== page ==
Voting requirements will be loosened a bit in Michigan after college students went to federal court arguing the rules were designed to keep them from turning out.
The changes announced Wednesday will be in place in time for next year's election, when Michigan's 16 electoral votes will be among the most intensely contested in the presidential race. Donald Trump carried the state by a scant 11,000 votes last time, breaking a six-election winning streak for the Democratic nominees.
College Democrats at the University of Michigan and Michigan State University sued the state before the 2018 midterm alleging that the election laws were restrictive, confusing and otherwise stacked against the state's youngest voters.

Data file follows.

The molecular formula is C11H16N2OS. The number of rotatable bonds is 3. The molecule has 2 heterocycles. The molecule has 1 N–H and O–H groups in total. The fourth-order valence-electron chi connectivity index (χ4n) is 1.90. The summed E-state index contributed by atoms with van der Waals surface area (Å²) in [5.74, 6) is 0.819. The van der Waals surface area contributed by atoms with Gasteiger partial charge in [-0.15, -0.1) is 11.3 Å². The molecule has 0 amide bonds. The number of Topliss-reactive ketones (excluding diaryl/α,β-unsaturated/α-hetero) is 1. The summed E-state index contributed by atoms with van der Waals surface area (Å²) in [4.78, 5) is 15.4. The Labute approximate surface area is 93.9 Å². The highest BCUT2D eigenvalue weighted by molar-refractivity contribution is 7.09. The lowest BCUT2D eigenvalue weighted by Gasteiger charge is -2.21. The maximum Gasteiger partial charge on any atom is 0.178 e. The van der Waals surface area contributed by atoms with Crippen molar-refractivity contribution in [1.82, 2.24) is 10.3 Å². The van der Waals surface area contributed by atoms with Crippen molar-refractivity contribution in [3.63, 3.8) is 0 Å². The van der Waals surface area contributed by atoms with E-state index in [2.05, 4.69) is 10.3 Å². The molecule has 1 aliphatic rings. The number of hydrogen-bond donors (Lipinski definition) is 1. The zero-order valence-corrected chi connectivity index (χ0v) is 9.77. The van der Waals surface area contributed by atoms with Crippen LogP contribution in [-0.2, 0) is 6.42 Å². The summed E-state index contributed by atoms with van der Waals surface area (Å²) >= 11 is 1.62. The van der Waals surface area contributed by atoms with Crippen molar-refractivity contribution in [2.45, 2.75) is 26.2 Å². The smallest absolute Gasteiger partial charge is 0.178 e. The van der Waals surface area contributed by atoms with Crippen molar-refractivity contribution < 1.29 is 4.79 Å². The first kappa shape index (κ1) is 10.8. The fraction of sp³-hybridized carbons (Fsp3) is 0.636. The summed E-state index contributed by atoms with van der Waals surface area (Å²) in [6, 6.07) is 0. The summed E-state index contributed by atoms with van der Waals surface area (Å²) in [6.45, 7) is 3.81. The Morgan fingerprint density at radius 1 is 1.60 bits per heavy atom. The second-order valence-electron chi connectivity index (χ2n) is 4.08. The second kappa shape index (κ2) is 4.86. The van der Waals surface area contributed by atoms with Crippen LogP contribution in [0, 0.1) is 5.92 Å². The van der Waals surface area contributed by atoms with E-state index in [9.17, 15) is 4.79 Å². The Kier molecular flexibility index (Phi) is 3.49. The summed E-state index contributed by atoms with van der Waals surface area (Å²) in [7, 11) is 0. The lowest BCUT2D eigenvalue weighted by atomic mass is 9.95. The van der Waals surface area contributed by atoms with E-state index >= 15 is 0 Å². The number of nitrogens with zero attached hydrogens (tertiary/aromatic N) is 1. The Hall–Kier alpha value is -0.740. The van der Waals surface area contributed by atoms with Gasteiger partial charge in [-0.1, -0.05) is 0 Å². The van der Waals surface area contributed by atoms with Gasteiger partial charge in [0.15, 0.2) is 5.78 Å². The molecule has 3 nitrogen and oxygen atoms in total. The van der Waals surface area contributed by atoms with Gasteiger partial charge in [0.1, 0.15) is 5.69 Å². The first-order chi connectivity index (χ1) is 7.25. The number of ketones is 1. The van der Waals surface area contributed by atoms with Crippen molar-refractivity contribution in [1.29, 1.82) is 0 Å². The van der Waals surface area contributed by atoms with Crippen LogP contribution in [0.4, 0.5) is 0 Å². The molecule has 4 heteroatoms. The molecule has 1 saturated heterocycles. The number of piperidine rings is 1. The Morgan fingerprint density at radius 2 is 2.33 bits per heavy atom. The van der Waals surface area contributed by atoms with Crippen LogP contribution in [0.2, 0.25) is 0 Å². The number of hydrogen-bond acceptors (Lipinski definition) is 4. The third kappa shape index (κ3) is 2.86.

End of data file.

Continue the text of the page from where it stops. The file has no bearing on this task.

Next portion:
One requirement held that residents have the same address on their driver's license and their voter registration. Another required first-time voters to cast ballots in person if they registered by mail or through a third-party organization. The students argued these rules have a heavier impact on their generation.
To resolve the suit, Michigan Live reported, Secretary of State Jocelyn Benson said the state will share voting information with college students and other first-time voters through a website and on social media, including information about where students may register and highlighted emphasis on the rules for matching addresses.
The in-person voting requirement will no longer be enforced, said Benson, because the state recognizes it puts an unnecessary burden on student voters.
Benson is a Democrat. When the suit was filed two years ago the top elections official in the state was a Republican.